PAGE 29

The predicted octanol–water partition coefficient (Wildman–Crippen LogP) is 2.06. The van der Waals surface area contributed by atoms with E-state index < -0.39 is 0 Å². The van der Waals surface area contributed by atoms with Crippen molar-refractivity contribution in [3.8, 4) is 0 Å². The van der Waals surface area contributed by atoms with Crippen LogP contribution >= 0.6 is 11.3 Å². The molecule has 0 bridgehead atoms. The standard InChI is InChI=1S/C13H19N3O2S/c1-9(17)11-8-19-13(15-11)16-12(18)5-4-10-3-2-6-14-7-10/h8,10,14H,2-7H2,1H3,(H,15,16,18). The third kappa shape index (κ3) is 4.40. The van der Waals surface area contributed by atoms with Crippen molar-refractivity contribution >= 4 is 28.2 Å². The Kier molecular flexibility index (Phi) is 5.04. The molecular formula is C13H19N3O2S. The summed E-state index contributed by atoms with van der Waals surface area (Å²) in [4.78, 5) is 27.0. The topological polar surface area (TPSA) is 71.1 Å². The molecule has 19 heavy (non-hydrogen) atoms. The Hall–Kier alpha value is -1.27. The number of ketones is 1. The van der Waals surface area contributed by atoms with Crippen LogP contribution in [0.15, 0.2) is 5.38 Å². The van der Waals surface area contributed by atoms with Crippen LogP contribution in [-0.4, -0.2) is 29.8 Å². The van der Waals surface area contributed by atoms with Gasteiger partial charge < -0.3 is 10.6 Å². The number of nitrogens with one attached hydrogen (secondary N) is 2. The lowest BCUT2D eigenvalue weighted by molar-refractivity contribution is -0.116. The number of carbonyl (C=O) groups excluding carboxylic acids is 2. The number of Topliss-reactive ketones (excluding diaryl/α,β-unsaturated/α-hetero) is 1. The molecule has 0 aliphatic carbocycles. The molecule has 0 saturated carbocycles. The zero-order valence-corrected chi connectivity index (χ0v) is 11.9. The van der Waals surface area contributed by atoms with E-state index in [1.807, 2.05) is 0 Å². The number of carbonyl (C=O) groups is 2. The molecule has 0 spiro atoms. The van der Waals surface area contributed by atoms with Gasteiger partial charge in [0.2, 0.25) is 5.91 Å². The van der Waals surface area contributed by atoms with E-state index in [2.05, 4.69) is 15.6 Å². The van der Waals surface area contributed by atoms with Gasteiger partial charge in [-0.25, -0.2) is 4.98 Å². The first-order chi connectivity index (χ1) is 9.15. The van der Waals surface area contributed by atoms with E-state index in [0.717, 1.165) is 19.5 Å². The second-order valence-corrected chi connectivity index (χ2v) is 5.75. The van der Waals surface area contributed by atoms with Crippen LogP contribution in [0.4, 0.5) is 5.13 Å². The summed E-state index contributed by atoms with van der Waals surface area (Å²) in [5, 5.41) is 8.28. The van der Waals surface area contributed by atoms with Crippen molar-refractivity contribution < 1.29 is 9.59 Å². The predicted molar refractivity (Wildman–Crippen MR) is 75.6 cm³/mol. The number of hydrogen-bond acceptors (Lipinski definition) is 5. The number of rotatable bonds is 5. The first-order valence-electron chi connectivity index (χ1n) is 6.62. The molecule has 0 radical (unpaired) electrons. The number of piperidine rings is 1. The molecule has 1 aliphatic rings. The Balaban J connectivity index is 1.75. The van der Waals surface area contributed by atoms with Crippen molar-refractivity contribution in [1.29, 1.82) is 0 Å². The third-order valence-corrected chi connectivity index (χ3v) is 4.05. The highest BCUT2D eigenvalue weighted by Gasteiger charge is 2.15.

Davis et al. BMC Plant Biology 2010, 10 :81 http://www.biomedcentra l.com/1471-2229/10/81 Page 29 of 32Disease resistance genes are of central interest to plant breeders. Conserved segments of NBS-LRR resistancelike genes have been isolated from genomic DNA in many plant species, including strawberry [30], using degenerate primers targeted to conserved sites [31]. The NBS-LRR and LRR resistance-like gene sequences we present here are the first complete genomic disease-resistance like gene sequences to be reported in strawberry.ColinearityAs the number of sequenced genomes grows, various studies have examined gene arrangement between sequenced genomes in the interest of inferring evolutionary relationships. One recent study defined microsyntenic relationships by examining colinearity of Prunus (a close taxonomic neighbor of Fragaria ), Populus Medicago and Arabidopsis A positive relationship was defined as a distance not less than 200 kb that contained four gene pairs [32]. Comparisons using this approach relating Prunus and Arabidopsis genomes indicated that microsynteny is not well-conserved between these species. In the present study gene-pair relationships were examined between the genes ordered in the fosmids and the known gene order in Arabidopsis. Not surprisingly, similar results were obtained to those in the Prunus Arabidopsis comparisons. The data in Table 3 indicate that out of the set of 20 fosmid clones, only nine shared evidence of potential gene-pair relationships with Arabidopsis. The data agree well with the conclusions of Jung et al. [32]. There are some clear special cases that should be considered carefully. The two adjacent genes on fosmid 34E24 are NBS-LRR genes. These are typically found as proximally located members of a multigene family, so it is not surprising that these would be detected as colinear in these analyses. Two fosmids contain strawberry terpene synthase genes, where Arabidopsis only has one. In both cases an immediate neighbor is an Arabidopsis gene, yet a gene found on different linkage groups. This finding indicates the possibility that the terpene synthase gene may have been a site for duplication in strawberry relative to a common ancestor, or perhaps a site of duplication within strawberry.EST support and coverageThe genomic sequence analyzed provides a means to test gene prediction against actual gene-coding sequence, best estimated by analysis of EST relationships. Of the total predicted genes on all fosmids, approximately half (78/148) maintain >85% identity with an EST in the Viridiplantae database. When compared against ESTs from the Rosaceae even fewer matches were obtained, and those were typically from Malus Rosa and Prunus where significant EST resources exist. Of all of the sequences featuring EST cognates, only fourteen genes have sufficient EST support to provide complete delineation of exon/ intron boundaries as a basis for gene modeling, while 76 gene sites had no top-tier Fragaria EST support. Exemplifying the latter case, support was lacking for fosmid 08G19 gene 3 (Figure 12) and fosmid 10B08 gene 1 (Figure 11). The first is annotated only as an embryo defective transcript and the second is Leafy Both of these are examples where transcripts may be expected to be found in specialized tissues and/or developmental contexts. Therefore, it is not surprising that representative cDNA sequences do not appear in the public databases, wherein over 90% of sequences represent seedling transcripts in response to abiotic stress. Taken together, these findings indicate the need for more Fragaria EST coverage, especially from specific tissues and developmental states. EST coverage from other diploid species, such as Fragaria iinumae will be helpful in the development of subgenome-specific markers in the cultivated strawberry Fragaria ananassa The reciprocal condition also exists, where fosmid-based sequences have EST coverage, but it is either confined to the Rosaceae (no match in Viridiplantae) or possibly strawberry specific (no match beyond Fragaria ). These uncharacterized expressed sequences are abundant in EST collections but were not identified in this study.SSR lociThe identification of SSR loci for use as potential molecular markers for linkage mapping, marker assisted selection, and diversity studies has received considerable attention in Fragaria [33,34]. A total of 158 SSRs of five or more homogeneous repeat tracts were identified. Of the di-nucleotide repeat motif types, AG and AT were by far the most common, as has also been reported in species as diverse as Arabidopsis and rice [35]. Among tri-nucleotide repeat types, AAG was the most common, eclipsing the frequency of any other tri-nucleotide type by a factor of at least 2.8. AAG is also the most common tri-nucleotide repeat motif in Arabidopsis, while CCG is the most common type in rice [35]. The utilized SSRIT program counts only uninterrupted repeat tracts as SSRs. Thus a continuous sequence such as (TCC)6TCT(TCC)5 (as in fosmid 14K06, SSRs D and E) would be counted as two SSRs by SSRIT because the two TCC tracts are interrupted by a TCT. From the perspective of PCR primer pair design for SSR marker genotyping, this and several other instances of close-proximity SSR tracts would have to be treated as a single SSR locus, amplified by a single primer pair. Thus, the total number of operationally defined SSR loci detected in the fosmid inserts is somewhat less than the total number of 158 counted SSRs. If any pair of SSR tracts separated by less than 100 bp is counted as constituting a single opera-